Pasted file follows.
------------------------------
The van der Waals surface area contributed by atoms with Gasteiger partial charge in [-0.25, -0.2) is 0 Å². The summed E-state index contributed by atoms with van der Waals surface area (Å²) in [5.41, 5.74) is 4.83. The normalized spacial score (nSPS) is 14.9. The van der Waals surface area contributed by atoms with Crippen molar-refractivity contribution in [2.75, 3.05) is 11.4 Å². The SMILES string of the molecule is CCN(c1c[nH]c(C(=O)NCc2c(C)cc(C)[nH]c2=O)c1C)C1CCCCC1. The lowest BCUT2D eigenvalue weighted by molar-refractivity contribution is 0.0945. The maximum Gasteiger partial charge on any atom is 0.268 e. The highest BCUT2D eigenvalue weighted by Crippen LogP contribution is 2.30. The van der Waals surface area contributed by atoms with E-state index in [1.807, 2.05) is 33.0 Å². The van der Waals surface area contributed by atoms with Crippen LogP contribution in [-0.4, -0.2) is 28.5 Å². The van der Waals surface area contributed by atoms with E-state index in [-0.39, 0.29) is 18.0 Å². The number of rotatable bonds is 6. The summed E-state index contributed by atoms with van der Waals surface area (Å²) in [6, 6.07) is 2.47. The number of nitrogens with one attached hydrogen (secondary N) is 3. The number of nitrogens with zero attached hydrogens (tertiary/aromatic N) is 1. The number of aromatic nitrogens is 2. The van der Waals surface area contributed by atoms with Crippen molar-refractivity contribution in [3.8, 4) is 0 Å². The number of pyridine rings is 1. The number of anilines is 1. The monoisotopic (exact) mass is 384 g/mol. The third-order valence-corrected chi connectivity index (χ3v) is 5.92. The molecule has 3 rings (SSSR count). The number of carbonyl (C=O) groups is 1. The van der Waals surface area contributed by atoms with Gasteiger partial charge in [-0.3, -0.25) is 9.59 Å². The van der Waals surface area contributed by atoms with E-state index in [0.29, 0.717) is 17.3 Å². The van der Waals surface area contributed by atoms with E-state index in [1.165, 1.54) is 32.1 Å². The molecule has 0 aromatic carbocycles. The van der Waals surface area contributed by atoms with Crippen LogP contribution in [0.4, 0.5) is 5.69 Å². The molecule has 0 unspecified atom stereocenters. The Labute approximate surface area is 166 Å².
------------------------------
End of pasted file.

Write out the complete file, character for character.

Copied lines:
The van der Waals surface area contributed by atoms with Gasteiger partial charge in [-0.25, -0.2) is 0 Å². The summed E-state index contributed by atoms with van der Waals surface area (Å²) in [5.41, 5.74) is 4.83. The normalized spacial score (nSPS) is 14.9. The van der Waals surface area contributed by atoms with Crippen molar-refractivity contribution in [2.75, 3.05) is 11.4 Å². The SMILES string of the molecule is CCN(c1c[nH]c(C(=O)NCc2c(C)cc(C)[nH]c2=O)c1C)C1CCCCC1. The lowest BCUT2D eigenvalue weighted by molar-refractivity contribution is 0.0945. The maximum Gasteiger partial charge on any atom is 0.268 e. The highest BCUT2D eigenvalue weighted by Crippen LogP contribution is 2.30. The van der Waals surface area contributed by atoms with E-state index in [1.807, 2.05) is 33.0 Å². The van der Waals surface area contributed by atoms with Crippen LogP contribution in [-0.4, -0.2) is 28.5 Å². The van der Waals surface area contributed by atoms with E-state index in [-0.39, 0.29) is 18.0 Å². The number of rotatable bonds is 6. The summed E-state index contributed by atoms with van der Waals surface area (Å²) in [6, 6.07) is 2.47. The number of nitrogens with one attached hydrogen (secondary N) is 3. The number of nitrogens with zero attached hydrogens (tertiary/aromatic N) is 1. The number of aromatic nitrogens is 2. The van der Waals surface area contributed by atoms with Crippen molar-refractivity contribution in [3.8, 4) is 0 Å². The number of pyridine rings is 1. The number of anilines is 1. The monoisotopic (exact) mass is 384 g/mol. The third-order valence-corrected chi connectivity index (χ3v) is 5.92. The molecule has 3 rings (SSSR count). The number of carbonyl (C=O) groups is 1. The van der Waals surface area contributed by atoms with Gasteiger partial charge in [-0.3, -0.25) is 9.59 Å². The van der Waals surface area contributed by atoms with E-state index in [0.29, 0.717) is 17.3 Å². The van der Waals surface area contributed by atoms with E-state index in [1.165, 1.54) is 32.1 Å². The molecule has 0 aromatic carbocycles. The van der Waals surface area contributed by atoms with Crippen LogP contribution in [0.4, 0.5) is 5.69 Å². The molecule has 0 unspecified atom stereocenters. The Labute approximate surface area is 166 Å².